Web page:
Cytus Alpha (2019) Review

Cytus Alpha developed by Rayark; the Taiwanese development team behind the rhythm games VOEZ and Deemo was released in Europe July, 2019 by publisher Numskull Games. I was incredibly fortunate to receive a copy of the game for review purposes.

The physical copy of Cytus Alpha consists of the game itself and a special CD that includes music from Chapter Omega. It seemed to be reported that this CD was the official soundtrack – that is not true. The artwork on the box itself is absolutely lovely with the light, clinical-like colours which continue throughout the game itself.

As with any rhythm game; the music is where the game shines and that is certainly the case with Cytus Alpha. The CD provided gives you a snippet of what to expect from the vast array of music in the game and it is worth listening to.

On to the game itself. Cytus is a rhythm game which had its humble beginnings on mobile. Cytus Alpha is an updated port that includes over 200 songs – both from the original game and new songs specific to the Switch release. The game includes an updated user interface, beautiful graphics and two additional chapters. There is no doubt that Cytus Alpha is the complete package.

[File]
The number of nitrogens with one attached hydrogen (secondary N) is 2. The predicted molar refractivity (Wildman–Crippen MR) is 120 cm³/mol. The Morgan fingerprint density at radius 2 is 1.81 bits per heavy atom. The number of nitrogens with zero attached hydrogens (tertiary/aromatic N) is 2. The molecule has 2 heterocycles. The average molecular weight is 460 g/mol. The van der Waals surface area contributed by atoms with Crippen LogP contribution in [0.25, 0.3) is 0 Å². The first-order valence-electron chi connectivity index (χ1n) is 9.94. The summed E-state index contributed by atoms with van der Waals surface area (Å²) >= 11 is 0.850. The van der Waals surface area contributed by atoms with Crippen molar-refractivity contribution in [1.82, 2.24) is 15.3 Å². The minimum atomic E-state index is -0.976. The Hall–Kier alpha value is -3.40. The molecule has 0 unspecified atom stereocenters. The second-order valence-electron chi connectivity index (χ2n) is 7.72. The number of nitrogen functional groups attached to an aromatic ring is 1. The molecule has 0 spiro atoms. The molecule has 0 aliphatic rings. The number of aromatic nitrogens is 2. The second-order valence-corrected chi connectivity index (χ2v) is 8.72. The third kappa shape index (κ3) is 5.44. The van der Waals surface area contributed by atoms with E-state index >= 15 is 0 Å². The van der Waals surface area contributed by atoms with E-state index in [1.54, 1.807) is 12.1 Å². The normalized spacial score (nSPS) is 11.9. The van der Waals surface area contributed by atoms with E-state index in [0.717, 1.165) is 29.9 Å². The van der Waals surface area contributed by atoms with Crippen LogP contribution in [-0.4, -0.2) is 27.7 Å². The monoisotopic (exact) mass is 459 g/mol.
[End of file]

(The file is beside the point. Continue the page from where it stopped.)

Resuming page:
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The gameplay in Cytus Alpha is simple to understand and yet difficult to master. Once you have selected a song and start to play; you will notice a thin black bar moving up and down the screen. This is the music! When the line hits the circles that appear on the screen the button input needs to be pressed when the line is directly in the middle of the circle. Depending on how accurate the input is will depend on the receiving a ‘perfect’ all the way down to a ‘miss’. When there’s few circles on the screen this is rather easy but once the screen is loaded with them it gets challenging to choose which to tap when the line first appears or to wait for it to bounce back up. There is also the added difficulty of managing the different input commands. Certain notes will have you tap the button, hold the button or drag the shoulder button respectively. Cytus Alpha also includes a touch screen option which is well implemented. The only downside is that on occasion -at least in my experience- notes can potentially be blocked from your line of sight by your hand. Which is frustrating when you are aiming for 100%. As a counterpoint however, it is much easier to do the drag notes using the touch controls as opposed to using the shoulder buttons on the controller. It all comes down to personal preference in this regard.